Kingman Reef National Wildlife Refuge
Some of the dry land at Kingman Reef National Wildlife Refuge
An aerial view of Kingman Reef
One of the most pristine coral reef atoll ecosystems on Earth, Kingman Reef is located about 930 miles southwest of Hawaii. The emergent land area of the refuge adds up to about 3 acres on the northeastern and southeastern sides of the reef. The submerged area of the NWR amounts to about 483,754 acres, reaching out 12 nautical miles in all directions from the center of the reef.
The land mass of Kingman Reef is essentially two coral spits that are never more than 5 feet above the water. Any kind of weather pushes waves over the land and that contributes to the lack of vegetation. Underwater is another story. However, as abundant are the reefs that make up Kingman, the ecosystem of the reef and its food chain is primarily predator-based. About 85% of the biomass of fish in the area is composed of sharks and other carnivores. That means the competition for food is intense among both the coral species and the 225 species of fish observed in the area.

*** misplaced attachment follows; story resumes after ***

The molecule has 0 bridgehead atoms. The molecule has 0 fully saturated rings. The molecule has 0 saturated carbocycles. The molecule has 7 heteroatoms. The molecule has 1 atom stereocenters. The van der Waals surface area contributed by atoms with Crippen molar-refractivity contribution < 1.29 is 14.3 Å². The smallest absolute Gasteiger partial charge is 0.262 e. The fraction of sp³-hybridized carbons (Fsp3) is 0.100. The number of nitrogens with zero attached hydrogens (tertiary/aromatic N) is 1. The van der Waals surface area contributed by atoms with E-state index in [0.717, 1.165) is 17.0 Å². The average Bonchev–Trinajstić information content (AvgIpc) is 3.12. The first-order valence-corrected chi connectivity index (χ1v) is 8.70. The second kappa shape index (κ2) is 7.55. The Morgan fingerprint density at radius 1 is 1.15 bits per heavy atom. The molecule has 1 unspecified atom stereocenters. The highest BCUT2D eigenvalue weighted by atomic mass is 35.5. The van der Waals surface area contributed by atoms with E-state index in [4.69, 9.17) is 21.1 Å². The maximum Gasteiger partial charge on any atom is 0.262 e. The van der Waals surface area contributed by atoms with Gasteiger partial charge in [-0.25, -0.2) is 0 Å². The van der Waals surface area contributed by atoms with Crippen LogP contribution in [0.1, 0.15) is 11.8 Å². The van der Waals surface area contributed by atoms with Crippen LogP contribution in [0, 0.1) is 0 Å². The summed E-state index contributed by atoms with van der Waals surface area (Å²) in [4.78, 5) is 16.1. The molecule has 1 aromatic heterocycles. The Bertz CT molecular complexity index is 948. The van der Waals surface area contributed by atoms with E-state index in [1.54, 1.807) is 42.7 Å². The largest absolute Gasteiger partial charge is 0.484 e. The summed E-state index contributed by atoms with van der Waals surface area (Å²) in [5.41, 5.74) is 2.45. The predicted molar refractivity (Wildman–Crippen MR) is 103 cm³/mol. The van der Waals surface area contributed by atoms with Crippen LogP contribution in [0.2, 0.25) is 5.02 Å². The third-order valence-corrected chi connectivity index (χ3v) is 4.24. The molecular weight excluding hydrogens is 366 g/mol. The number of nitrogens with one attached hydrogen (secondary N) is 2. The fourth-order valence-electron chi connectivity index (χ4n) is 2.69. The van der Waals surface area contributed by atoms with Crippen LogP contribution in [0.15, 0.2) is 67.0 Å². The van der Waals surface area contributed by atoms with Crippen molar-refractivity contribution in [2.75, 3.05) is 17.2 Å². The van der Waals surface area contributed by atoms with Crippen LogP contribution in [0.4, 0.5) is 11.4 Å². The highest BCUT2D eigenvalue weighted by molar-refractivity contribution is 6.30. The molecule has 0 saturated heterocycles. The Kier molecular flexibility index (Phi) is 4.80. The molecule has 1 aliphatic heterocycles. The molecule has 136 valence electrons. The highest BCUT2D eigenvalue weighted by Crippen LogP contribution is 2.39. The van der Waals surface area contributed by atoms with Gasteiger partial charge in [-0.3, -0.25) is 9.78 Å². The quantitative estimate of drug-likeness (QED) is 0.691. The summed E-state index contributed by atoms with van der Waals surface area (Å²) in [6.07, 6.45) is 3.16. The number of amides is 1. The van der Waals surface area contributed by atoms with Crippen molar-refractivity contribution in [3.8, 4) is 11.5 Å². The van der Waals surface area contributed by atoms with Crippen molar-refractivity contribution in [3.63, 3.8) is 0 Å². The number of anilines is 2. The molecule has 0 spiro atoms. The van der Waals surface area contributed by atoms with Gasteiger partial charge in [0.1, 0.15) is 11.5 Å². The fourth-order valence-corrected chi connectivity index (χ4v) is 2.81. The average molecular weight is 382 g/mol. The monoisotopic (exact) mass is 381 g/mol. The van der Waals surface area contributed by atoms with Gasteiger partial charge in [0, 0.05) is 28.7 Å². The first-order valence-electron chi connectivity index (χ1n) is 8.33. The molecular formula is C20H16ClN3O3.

Sea anemones at Kingman Reef
Giant clams are abundant in the shallows at Kingman Reef. Green sea turtles often stop by to feed and bask in the sun on the coral spits at low tide. Amateur radio operators from the United States have been known to visit about as often as Fish & Wildlife Service personnel. There are more than 200 species of coral found around Kingman Reef, more than three times the number of species growing around the Hawaiian Islands. Deep diving submersibles have found deep water gold coral colonies that might be up to 5,000 years old.
The reef was used by the US Navy until a dock and landing strip were built at nearby Palmyra Atoll in the late 1930's. Pan American Airlines landed "flying boats" on their way to New Zealand in the lagoon, beginning in 1937 and ending in 1938 after one of their aircraft exploded near American Samoa in January that year. The Navy gave over jurisdiction to the US Fish & Wildlife Service on September 1, 2000 and the property is now included in the Pacific Remote Islands Marine National Monument.
Some of the fish at Kingman Reef
Other photos and maps are courtesy of the US Fish & Wildlife Service
Pacific Remote Islands Marine National Monument map